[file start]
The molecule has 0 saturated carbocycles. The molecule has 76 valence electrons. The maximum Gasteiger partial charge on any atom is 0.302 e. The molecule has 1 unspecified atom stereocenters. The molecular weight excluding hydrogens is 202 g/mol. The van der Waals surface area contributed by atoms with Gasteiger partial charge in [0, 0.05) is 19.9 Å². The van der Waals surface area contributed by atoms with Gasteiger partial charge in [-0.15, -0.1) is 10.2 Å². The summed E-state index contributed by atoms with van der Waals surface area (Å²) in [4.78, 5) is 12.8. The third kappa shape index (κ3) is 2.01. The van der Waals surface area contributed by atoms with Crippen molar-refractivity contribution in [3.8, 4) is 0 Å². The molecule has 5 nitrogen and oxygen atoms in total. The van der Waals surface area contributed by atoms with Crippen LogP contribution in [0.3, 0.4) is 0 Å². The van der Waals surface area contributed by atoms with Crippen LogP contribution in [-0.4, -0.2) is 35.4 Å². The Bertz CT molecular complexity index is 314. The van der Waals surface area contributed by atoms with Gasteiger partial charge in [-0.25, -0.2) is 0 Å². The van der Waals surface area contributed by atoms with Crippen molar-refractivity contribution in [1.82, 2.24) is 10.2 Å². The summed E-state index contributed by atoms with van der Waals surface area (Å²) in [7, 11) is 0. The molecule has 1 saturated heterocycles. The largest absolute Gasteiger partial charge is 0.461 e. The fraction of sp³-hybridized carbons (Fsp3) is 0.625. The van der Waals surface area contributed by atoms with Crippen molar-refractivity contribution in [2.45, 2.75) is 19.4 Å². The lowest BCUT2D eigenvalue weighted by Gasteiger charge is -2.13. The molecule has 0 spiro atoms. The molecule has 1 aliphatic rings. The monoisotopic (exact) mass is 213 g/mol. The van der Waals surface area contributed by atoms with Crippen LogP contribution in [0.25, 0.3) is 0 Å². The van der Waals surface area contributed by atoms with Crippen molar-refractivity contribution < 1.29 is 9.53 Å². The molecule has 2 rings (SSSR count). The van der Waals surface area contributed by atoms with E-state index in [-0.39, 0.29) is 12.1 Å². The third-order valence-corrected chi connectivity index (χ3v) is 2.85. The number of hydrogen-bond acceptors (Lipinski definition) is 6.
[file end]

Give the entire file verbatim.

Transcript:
The molecule has 0 saturated carbocycles. The molecule has 76 valence electrons. The maximum Gasteiger partial charge on any atom is 0.302 e. The molecule has 1 unspecified atom stereocenters. The molecular weight excluding hydrogens is 202 g/mol. The van der Waals surface area contributed by atoms with Gasteiger partial charge in [0, 0.05) is 19.9 Å². The van der Waals surface area contributed by atoms with Gasteiger partial charge in [-0.15, -0.1) is 10.2 Å². The summed E-state index contributed by atoms with van der Waals surface area (Å²) in [4.78, 5) is 12.8. The third kappa shape index (κ3) is 2.01. The van der Waals surface area contributed by atoms with Crippen molar-refractivity contribution in [3.8, 4) is 0 Å². The molecule has 5 nitrogen and oxygen atoms in total. The van der Waals surface area contributed by atoms with Crippen LogP contribution in [0.3, 0.4) is 0 Å². The van der Waals surface area contributed by atoms with Crippen LogP contribution in [-0.4, -0.2) is 35.4 Å². The Bertz CT molecular complexity index is 314. The van der Waals surface area contributed by atoms with Gasteiger partial charge in [-0.25, -0.2) is 0 Å². The van der Waals surface area contributed by atoms with Crippen molar-refractivity contribution in [1.82, 2.24) is 10.2 Å². The summed E-state index contributed by atoms with van der Waals surface area (Å²) in [7, 11) is 0. The molecule has 1 saturated heterocycles. The largest absolute Gasteiger partial charge is 0.461 e. The fraction of sp³-hybridized carbons (Fsp3) is 0.625. The van der Waals surface area contributed by atoms with Crippen molar-refractivity contribution in [2.45, 2.75) is 19.4 Å². The lowest BCUT2D eigenvalue weighted by Gasteiger charge is -2.13. The molecule has 0 spiro atoms. The molecule has 1 aliphatic rings. The monoisotopic (exact) mass is 213 g/mol. The van der Waals surface area contributed by atoms with Crippen LogP contribution in [0.25, 0.3) is 0 Å². The van der Waals surface area contributed by atoms with Crippen molar-refractivity contribution < 1.29 is 9.53 Å². The molecule has 2 rings (SSSR count). The van der Waals surface area contributed by atoms with E-state index in [-0.39, 0.29) is 12.1 Å². The third-order valence-corrected chi connectivity index (χ3v) is 2.85. The number of hydrogen-bond acceptors (Lipinski definition) is 6.